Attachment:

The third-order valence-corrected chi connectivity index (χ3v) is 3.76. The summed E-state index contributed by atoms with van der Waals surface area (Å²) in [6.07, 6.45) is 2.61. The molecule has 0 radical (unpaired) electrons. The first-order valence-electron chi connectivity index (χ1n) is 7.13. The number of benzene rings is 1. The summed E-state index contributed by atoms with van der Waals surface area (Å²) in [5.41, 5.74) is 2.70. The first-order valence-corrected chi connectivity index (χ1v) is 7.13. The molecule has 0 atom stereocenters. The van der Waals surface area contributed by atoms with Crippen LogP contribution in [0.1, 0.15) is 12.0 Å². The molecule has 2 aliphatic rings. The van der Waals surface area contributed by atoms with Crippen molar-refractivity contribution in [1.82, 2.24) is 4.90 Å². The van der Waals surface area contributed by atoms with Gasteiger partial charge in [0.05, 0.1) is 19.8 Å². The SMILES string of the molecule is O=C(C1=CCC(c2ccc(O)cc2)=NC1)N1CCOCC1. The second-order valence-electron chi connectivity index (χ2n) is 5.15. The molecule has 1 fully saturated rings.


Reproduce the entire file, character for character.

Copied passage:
The third-order valence-corrected chi connectivity index (χ3v) is 3.76. The summed E-state index contributed by atoms with van der Waals surface area (Å²) in [6.07, 6.45) is 2.61. The molecule has 0 radical (unpaired) electrons. The first-order valence-electron chi connectivity index (χ1n) is 7.13. The number of benzene rings is 1. The summed E-state index contributed by atoms with van der Waals surface area (Å²) in [5.41, 5.74) is 2.70. The first-order valence-corrected chi connectivity index (χ1v) is 7.13. The molecule has 0 atom stereocenters. The van der Waals surface area contributed by atoms with Crippen LogP contribution in [0.1, 0.15) is 12.0 Å². The molecule has 2 aliphatic rings. The van der Waals surface area contributed by atoms with Crippen molar-refractivity contribution in [1.82, 2.24) is 4.90 Å². The van der Waals surface area contributed by atoms with Gasteiger partial charge in [0.05, 0.1) is 19.8 Å². The SMILES string of the molecule is O=C(C1=CCC(c2ccc(O)cc2)=NC1)N1CCOCC1. The second-order valence-electron chi connectivity index (χ2n) is 5.15. The molecule has 1 fully saturated rings.